A few hours before the start of her graduation ceremony at Nogales High School last Friday, Kimberly Liera stood at the far south end of Morley Avenue, already dressed in her cap and gown.
She was there to show her outfit to her mother and 4-year-old sister in Nogales, Sonora, who admired her through a metal screen in the border wall that stood between them.
The sight of a young woman in her cap and gown conversing with someone on the other side of the barrier immediately caught the attention of Rio Rico resident Marco Espinoza as he drove by. He decided to capture the moment in a photo.
“When I noticed her talking to someone at the border wall, my heart just fell apart, shattered into a million pieces, that she has to see her family this way,” Espinoza said. “I turned my car around a second time and took the picture.”
The photo, which Espinoza shared with friends, circulated quickly on social media in the days following Liera’s graduation. Within less than a week, the photograph had been shared more than 550 times on Facebook.
One of those who shared it was Tony Velasquez of Nogales, who posted it to his popular Facebook page last Saturday afternoon, following up with a message reading: “We don’t know who she is; this was yesterday, graduation day.”
In the space below, Liera replied: “It’s me.”
Happy and sad
Liera, who lives with her grandparents in Nogales, Ariz., said she couldn’t cross into Mexico the day of her graduation for fear that she wouldn’t be able to get back in time for the ceremony. So she organized the meeting at the fence.
“It was my idea. I texted my mom asking if she could meet me there, and she said yes. I wanted her to see me dressed in my cap and gown,” the 17-year-old graduate said in a phone interview Wednesday.
“I started crying when I saw her, of happiness and sadness at the same time,” her mother Beatriz Acosta said. “To see her so pretty and to see her accomplish what she always told me she would.”
Shortly after Liera was born, Acosta said, she had her U.S. visa taken away after she tried to cross into the United States with a relative who had brought someone else’s passport, and border officers suspected fraud. She hasn’t been able to get another visa since then.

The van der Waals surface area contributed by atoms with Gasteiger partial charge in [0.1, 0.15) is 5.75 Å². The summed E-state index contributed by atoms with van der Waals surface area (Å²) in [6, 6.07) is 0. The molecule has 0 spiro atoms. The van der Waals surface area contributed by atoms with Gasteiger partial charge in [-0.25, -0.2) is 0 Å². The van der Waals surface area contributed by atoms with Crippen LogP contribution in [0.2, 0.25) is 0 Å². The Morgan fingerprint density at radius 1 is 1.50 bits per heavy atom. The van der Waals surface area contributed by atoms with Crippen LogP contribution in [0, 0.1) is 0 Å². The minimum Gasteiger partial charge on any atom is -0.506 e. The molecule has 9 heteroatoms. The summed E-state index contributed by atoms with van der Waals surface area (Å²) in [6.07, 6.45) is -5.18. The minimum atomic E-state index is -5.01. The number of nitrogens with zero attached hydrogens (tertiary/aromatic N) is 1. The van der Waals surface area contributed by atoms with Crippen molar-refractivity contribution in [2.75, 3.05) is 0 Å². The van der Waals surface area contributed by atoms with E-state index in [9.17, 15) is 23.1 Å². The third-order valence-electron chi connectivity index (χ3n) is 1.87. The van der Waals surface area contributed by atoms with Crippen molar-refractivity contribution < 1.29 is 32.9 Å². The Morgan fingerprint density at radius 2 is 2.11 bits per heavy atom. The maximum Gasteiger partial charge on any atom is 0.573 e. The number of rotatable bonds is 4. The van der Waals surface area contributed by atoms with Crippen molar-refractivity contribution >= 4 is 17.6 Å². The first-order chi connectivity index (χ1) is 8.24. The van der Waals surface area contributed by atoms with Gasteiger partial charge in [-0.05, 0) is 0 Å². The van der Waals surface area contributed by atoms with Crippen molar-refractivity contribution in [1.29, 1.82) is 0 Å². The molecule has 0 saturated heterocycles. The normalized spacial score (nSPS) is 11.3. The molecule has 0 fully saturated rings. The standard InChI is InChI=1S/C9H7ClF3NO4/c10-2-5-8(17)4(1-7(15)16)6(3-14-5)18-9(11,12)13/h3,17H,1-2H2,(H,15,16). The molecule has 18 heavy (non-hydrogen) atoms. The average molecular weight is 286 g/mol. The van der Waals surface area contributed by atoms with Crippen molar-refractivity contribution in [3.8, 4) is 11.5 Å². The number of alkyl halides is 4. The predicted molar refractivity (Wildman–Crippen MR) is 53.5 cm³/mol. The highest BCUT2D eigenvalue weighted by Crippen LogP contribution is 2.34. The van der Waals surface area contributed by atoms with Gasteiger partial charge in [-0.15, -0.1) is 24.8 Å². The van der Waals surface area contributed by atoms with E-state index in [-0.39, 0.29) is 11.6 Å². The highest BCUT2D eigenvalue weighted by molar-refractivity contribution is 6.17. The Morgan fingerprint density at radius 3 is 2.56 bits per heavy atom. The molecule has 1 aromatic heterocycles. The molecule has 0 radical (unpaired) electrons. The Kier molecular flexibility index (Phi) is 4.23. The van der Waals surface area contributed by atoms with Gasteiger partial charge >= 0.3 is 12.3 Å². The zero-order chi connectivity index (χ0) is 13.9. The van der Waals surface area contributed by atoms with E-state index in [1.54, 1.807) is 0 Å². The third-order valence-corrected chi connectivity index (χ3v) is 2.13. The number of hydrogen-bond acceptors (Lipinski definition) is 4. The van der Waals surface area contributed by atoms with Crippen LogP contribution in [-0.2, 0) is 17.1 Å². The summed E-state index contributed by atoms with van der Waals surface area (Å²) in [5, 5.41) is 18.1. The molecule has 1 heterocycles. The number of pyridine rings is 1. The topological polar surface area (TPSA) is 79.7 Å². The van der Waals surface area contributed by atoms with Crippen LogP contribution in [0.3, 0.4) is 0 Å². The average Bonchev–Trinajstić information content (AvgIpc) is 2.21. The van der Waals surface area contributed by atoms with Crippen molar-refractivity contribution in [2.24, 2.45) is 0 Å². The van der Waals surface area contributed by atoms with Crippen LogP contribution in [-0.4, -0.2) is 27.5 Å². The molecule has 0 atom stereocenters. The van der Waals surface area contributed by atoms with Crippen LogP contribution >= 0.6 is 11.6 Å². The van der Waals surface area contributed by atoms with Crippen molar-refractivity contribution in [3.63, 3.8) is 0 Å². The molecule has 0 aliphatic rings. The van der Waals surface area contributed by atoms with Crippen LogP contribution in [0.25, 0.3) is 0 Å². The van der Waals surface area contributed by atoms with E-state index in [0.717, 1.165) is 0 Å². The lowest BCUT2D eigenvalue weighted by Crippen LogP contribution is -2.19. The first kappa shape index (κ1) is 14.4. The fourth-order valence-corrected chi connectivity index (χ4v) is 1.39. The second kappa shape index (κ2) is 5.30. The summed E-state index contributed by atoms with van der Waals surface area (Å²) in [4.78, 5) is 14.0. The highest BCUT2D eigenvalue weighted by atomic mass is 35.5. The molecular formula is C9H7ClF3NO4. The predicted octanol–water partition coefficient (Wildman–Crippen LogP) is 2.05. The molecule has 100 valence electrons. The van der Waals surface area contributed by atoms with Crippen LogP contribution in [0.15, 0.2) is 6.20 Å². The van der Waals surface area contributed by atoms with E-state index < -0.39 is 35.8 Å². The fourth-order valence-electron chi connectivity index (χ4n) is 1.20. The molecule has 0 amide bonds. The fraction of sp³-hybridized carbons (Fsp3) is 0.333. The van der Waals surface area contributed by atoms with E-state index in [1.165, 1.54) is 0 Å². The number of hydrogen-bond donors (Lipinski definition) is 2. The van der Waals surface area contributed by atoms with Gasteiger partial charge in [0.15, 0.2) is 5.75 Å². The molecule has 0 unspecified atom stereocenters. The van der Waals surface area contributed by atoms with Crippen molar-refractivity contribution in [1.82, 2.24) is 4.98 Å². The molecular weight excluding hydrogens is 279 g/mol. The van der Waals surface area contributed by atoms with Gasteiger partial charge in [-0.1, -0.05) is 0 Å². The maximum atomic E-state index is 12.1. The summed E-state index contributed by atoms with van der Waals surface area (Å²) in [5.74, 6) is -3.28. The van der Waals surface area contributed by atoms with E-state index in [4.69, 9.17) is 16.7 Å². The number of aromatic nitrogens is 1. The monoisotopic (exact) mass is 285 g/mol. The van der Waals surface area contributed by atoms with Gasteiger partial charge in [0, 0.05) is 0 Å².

As a result, Acosta hasn’t been able to attend any of her daughter’s school transitions or graduations.
“The most difficult part for me is not being there with her in those moments, because she has graduated three times,” Acosta said. “But her future is (in the United States), not here.”
Having realized that her daughter had better opportunities in the United States than in Mexico, Acosta said, she found needed support from family members in Nogales, Ariz., who agreed to take Liera under their wing.
Those family members – grandparents, aunts and uncles – celebrated with Liera, barrier-free, on the day of her NHS graduation.
“I always tell her, ‘I gave birth to you, but they have raised you,’” Acosta said of Liera’s grandparents. “They’re very good people and my daughter has grown to be just like them, very noble.”
Liera said she felt “sad and frustrated because she couldn’t do anything” about being separated from her mother. But she also expressed gratitude for all the support she has received from her family, friends and now, even strangers.
The photo of her at the fence spawned numerous online responses from people using the adjectives “powerful” and “beautiful.” One poster wrote: “Se me puso la piel chinita,” Spanish for “it gave me goosebumps.” Another responded with a photo of herself at the same spot, saying that she hadn’t seen her own mother for nine years until a few months ago, but even then it was “only through the wall.”
Once Liera identified herself as the person in the photo, people began responding to her directly with congratulations and words of encouragement.
“Congratulations to a beautiful courageous young lady,” wrote one woman. “Keep on doing the right things your mom taught you. You will achieve your dreams.”
Espinoza, who took the iconic photo, said he thought it was an important moment that the community needed to see.
“After all her struggles and effort, she graduated. I wanted to share this picture so people can see that success and love have no borders,” he said. “Dreams and hard work have no borders.”
In addition to the supportive online messages encouraging the mother and daughter to keep their heads held high, Acosta said, she has also received private messages saying what a special person her daughter is.
“They’ve sent me messages congratulating me for the daughter I have, that she’s a beautiful woman, very kind, and just a lot of things that make me feel super proud of my daughter,” she said.
As for her future, Liera said, she’ll seek opportunities that allow her to be near her mother and little sister, though still on the U.S. side of the border.
“My plan was to continue studying, but I don’t have the money for that,” she said, adding that school in Mexico hadn’t turned to be a viable option for her, either. “I’m going to stay in Nogales, Ariz.”